Get to the Conclusion Already...

Technology will always be a double-edged sword as everyone always says. With technology we are able to live longer and better than we ever could without it. There are still many ways that it has harmed us and the world but eventually the benefits will further outweigh the consequences to it. Technology is what makes our species so special (and other things too I guess) and it will continue to evolve our society and our world to a better place. Besides giving us tons of cool (but useless) stuff, our knowledge of science gives us the ability to better understand who we are and what we are capable of and allows us to do things that used to be impossible. In time to come our knowledge will increase exponentially and so to will our technologies which will help us solve many problems that we can't solve in present times.

My name is Jordan, and I love technology.

Thursday, November 4, 2010



To get money you need to have a job (or to steal, count cards at black jack, etc.) but getting a job is not always easy especially when companies are always looking for ways to cut down on expenses. People always complain and blame the loss of their job on someone or something else. Whether people blame immigrants, offshore work, machines, computers, or robots there always seems to be some accused source of unemployment. Technology has always been a double-edged sword and always will be. Industries use technology to replace workers and to produce things more efficiently which saves them a lot of money. So technology is a good thing right? Not always. Workers obviously get the short end of the stick by receiving far less job opportunities. So with machines/computers constantly becoming more affordable and having the ability to do more and more jobs, is any job safe? This post will be all about jobs getting taken, that have been taken, and are going to get taken next.

No Job For You 

Ever since people with thick skulls were replaced by rocks to break things, there have been new technologies constantly becoming available to take people's jobs. Switchboard operators lost their jobs once better telephone technology came out, and then people who worked for newer phone companies were laid off as cell phone usage increased. When the automobile became commonly used in the 1920's it replaced the high demand for trains which resulted in lost jobs in the railway industry. The industrial revolution allowed for a high level of mass production by automating a lot of work in factories which meant that many workers were no longer needed. Machines continue to take new jobs from people but computers are the newer threat to the work force. Computer technology has replaced the need for several jobs that used to require highly trained professionals (like stock predictions and data collecting). Having programs that can 'think' and perform better than human workers is a huge benefit to companies but not so good for the previously required employees.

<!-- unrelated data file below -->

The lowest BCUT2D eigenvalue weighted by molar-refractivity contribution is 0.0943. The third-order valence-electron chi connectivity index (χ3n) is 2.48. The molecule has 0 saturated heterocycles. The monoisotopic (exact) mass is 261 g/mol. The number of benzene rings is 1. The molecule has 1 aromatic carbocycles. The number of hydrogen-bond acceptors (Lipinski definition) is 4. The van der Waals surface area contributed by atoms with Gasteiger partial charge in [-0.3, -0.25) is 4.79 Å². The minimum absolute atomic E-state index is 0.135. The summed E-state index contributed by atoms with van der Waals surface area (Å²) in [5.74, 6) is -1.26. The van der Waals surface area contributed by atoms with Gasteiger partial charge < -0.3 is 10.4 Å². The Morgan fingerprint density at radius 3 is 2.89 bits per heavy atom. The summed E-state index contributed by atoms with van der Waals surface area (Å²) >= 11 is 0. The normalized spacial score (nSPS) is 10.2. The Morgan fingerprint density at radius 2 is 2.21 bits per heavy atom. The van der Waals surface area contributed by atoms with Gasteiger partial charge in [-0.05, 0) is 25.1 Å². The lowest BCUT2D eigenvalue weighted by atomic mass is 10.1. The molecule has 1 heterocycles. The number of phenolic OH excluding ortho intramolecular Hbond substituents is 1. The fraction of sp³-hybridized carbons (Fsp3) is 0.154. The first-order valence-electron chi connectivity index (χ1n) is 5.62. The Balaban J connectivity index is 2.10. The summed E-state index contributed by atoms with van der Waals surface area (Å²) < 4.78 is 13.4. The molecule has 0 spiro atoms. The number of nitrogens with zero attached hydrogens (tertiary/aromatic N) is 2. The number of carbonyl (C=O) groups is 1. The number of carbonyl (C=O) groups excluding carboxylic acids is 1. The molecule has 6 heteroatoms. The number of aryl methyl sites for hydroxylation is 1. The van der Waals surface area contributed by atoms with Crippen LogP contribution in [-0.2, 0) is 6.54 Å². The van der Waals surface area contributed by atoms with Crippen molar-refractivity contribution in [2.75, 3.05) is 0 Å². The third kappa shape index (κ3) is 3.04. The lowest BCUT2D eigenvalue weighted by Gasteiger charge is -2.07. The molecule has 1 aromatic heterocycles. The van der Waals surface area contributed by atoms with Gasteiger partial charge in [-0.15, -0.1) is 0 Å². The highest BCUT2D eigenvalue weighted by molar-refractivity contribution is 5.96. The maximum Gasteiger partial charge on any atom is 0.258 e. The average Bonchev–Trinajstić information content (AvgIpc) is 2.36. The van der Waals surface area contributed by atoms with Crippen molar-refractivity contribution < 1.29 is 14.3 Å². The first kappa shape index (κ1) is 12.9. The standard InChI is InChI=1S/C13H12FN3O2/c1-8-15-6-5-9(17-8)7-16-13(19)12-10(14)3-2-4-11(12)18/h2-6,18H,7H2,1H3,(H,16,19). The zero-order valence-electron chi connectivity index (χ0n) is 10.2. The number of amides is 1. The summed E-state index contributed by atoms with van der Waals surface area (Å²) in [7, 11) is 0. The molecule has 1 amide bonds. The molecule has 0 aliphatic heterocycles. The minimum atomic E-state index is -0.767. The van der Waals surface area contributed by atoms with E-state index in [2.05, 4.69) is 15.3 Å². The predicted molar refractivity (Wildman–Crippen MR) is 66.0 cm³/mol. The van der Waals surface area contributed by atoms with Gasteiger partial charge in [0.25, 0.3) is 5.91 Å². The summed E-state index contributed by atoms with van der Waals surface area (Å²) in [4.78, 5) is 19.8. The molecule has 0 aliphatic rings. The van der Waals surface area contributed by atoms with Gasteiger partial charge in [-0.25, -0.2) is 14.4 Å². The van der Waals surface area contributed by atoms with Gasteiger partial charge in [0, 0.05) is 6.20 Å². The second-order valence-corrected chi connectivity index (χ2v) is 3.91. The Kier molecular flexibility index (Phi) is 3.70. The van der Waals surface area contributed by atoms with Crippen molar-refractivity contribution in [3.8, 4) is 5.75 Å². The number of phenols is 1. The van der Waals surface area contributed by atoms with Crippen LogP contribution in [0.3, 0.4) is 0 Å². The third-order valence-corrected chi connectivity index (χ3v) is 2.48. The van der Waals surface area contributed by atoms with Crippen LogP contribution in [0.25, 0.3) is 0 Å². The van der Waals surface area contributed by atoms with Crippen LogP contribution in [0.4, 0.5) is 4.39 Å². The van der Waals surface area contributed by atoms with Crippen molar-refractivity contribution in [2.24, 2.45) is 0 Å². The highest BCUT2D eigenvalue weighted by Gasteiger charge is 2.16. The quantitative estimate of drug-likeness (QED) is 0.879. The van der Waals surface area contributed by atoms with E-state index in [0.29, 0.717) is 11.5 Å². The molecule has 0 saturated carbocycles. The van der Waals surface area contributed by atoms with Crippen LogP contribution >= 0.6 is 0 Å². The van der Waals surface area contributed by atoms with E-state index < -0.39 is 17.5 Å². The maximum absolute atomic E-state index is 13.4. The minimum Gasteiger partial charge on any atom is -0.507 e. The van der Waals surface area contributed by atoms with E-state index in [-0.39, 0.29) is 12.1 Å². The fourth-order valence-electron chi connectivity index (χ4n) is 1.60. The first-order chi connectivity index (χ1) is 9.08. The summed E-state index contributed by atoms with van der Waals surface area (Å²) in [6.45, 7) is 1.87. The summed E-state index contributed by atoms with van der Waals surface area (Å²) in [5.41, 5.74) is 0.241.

Age of Super A.I.

Computer programmers should be safe right? WRONG! Software is already capable of writing other software. Code that codes is still limited in today's world and requires humans to be able to write it in the first place and to monitor any unwanted results of such an algorithm. The day will come when artificial intelligence is able to reprogram itself into constantly superior algorithms that will give computers a rise to super intelligence. These hyper intelligent systems will of course be able to eventually write any kind of code far faster and far more accurately than hundreds of humans could do. You might think that humans would still be necessary to debug code since all programs have some bugs (and these super A.I.s are programs of course) and that might be true. Even with errors in the code the A.I. programs should be capable of debugging themselves (or future generations of A.I.) just like how the human brain has flaws but we still have neuro surgeons and psychologists who can fix those problems. Naturally we get into the sci-fi doomsday scenario where robots do everything and its cool for a while... until the jobs are all gone... and then they start a rebellion and enslave all of us.

Do Not Panic...

Don't worry it isn't all bad. When new a technology comes out and destroys jobs it also creates new ones. So when novelty hat makers get unemployed from the invention of a new novelty hat making machine then there will be jobs needed to repair/maintain and manufacture the machine. Board games have decreased in popularity since video games became mainstream and the video game industry hires people to program, write music, design art, manufacture, distribute, and sell the games. Vending machines don't really interfere with employment from retail stores and they create several jobs. The Internet is one of the greatest technological achievements of all time and it has created countless jobs and ways for people to make money (like eBay... or creative scams). There are of course behemoth Internet companies like Google, Facebook, and Amazon that are worth billions of dollars each and employ a HUGE amount of people. Technology may be destructive to some industries but it has also created tons of jobs that weren't even imagined before they existed.